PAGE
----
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Adoption Process
  Shelter adoption is an exciting and economical way to add a loving pet to your family. The Animal Welfare and Enforcement shelter takes in approximately 6,000 stray, abandoned, and surrendered animals annually. When animals arrive at the shelter, their health, condition, and temperament are evaluated. Healthy and even-tempered animals are available for adoption to good homes.

Household frequency of adoption may be restricted to ensure animals are going to appropriate homes.

All stray animals are scanned for a microchip so they can be reunited with family if at all possible. Animals with microchips or an owner info tag are placed in an ownership hold for 10 calendar days to allow owners time to reunite with their pet.

Animals of unknown ownership or voluntarily surrendered are held for three days in which the shelter is open to the public. During this time, families and individuals over 18 are encouraged to visit and interact with the animals. Families are encouraged to bring current pets for the visit to check compatibility. When planning to adopt your chosen furry family member, an adoption hold should be placed, but the adoption can only take place after the hold expires. Holds can be placed in person during shelter hours.

After the holding period expires, animals that don't already have an adoption hold are available for rescue or public adoption. Rescue organizations are required to be licensed with the State of Georgia Department of Agriculture and provide permission for individual pulls, per animal in advance.

The animal will be scheduled for spay or neuter surgery, microchipped, and vaccinated. After surgical recovery, the pet goes immediately to the adoption floor to be available for adoption and go to their forever home in most cases.

  • This is an open-admissions shelter, meaning most animals are accepted.
  • We attempt to find appropriate adoptive homes or rescue groups for all animals in our care.
  • Animals may be refused or euthanized if they are injured, diseased/infectious, aggressive, and, as a last resort, to prevent overcrowding in accordance with Gwinnett County’s Animal Welfare Ordinance Section 10-36.
  • This is a serious decision based on staff experience, training, and knowledge, and often in consultation with other resources.
  • We strive to provide a safe and healthy environment for all animals.

Available Pets

Click here to view the available pets at the Animal Welfare & Enforcement Shelter.    Available Pets

Adoption Fees
Adopting a pet from the shelter is relatively inexpensive and includes spay/neuter, microchipping, and vaccinations. Animal Welfare and Enforcement promotes adoptions with frequent specials. Ask about discounts for veterans (with proof) and seniors (age 55+).  Residents must be at least 18 years old to adopt.

Canine adoption: $90 
Feline adoption: $30
Impound/reclaim: $35/animal (plus boarding fees, if applicable)
Domestic boarding: $10/animal, per day
Livestock boarding: $15/animal, per day
Trailer fee: $35 per trip
Rabies quarantine: $200/animal (plus impound fee of $35, if applicable)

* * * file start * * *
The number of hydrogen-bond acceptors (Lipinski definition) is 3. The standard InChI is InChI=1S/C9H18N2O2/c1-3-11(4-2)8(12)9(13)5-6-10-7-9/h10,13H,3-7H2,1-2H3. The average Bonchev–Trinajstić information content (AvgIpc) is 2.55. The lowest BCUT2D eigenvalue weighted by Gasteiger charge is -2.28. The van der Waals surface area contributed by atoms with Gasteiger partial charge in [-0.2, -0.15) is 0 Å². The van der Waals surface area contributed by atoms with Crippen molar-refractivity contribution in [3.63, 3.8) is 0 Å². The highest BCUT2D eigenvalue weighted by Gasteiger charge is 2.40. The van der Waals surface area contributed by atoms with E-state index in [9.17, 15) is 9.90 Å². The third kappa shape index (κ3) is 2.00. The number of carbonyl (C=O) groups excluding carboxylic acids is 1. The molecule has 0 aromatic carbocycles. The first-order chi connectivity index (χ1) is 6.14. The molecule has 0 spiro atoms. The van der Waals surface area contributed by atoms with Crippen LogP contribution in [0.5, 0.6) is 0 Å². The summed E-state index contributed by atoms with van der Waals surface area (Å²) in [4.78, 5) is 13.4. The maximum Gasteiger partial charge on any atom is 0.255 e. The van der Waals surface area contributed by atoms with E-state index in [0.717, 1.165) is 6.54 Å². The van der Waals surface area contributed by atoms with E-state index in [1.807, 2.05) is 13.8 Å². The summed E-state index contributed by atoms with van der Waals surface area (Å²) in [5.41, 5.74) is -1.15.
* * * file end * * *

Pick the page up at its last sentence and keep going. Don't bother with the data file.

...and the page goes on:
Dart fee: $50/animal
Owner surrender fee: $25/animal
Dead animal disposal: $7/animal (domestic animals only)

Pet Owner Responsibilities
Adopting a pet from the shelter is a great joy, but comes with great responsibility. Consider the amount of time and effort a new pet will need versus the amount of time available to meet those needs before adopting. Keep in mind that animals need shelter, food, water, medical care, and love and attention. Pets require more than basic food and water. Younger animals enjoy high-energy households and can be playful, but will need time and attention for proper training. Older animals; however, will enjoy a calm, quiet household.  


  Your veterinarian can assist with recommended feeding, preventative medications, temperament management, and vaccinations. Plus, they can be a good resource for boarding, flea treatment, grooming, and more. Gwinnett County Ordinances requires dogs and cats to wear current rabies tags. Check out the Gwinnett County Animal Ordinances for more information on responsible pet ownership, tethering, barking, and other related topics.

Dogs can be loyal, cuddly, protective, and eager to please, but need someone at home to take them out regularly and take them for walks; visit for dog parks and walking trails. A fenced yard and doghouse may be available, but your new best friend may annoy the neighbors by barking.

Cats tend to be more independent and nocturnal; some indoor cats never go outside, making them good pets where no one is home during the day. Cats will need a carrier and generally use a litterbox instinctively, as long as it’s kept clean.

Adopting a new pet from the shelter is an exciting time. Pet ownership is rewarding and the companionship is well worth the time and effort.

Rescues and Animals Needing Rehabilitation
Some animals are determined to need extra care, which include those that are too young or frail to be adopted, injured, or ill. Animal Welfare and Enforcement partners with many local rescue organizations licensed by the state of Georgia Department of Agriculture to place these animals where they will receive special attention they need.

Often, through the hard work of the rescue organizations, these animals can be placed in good homes after they are rehabilitated. Email for more information.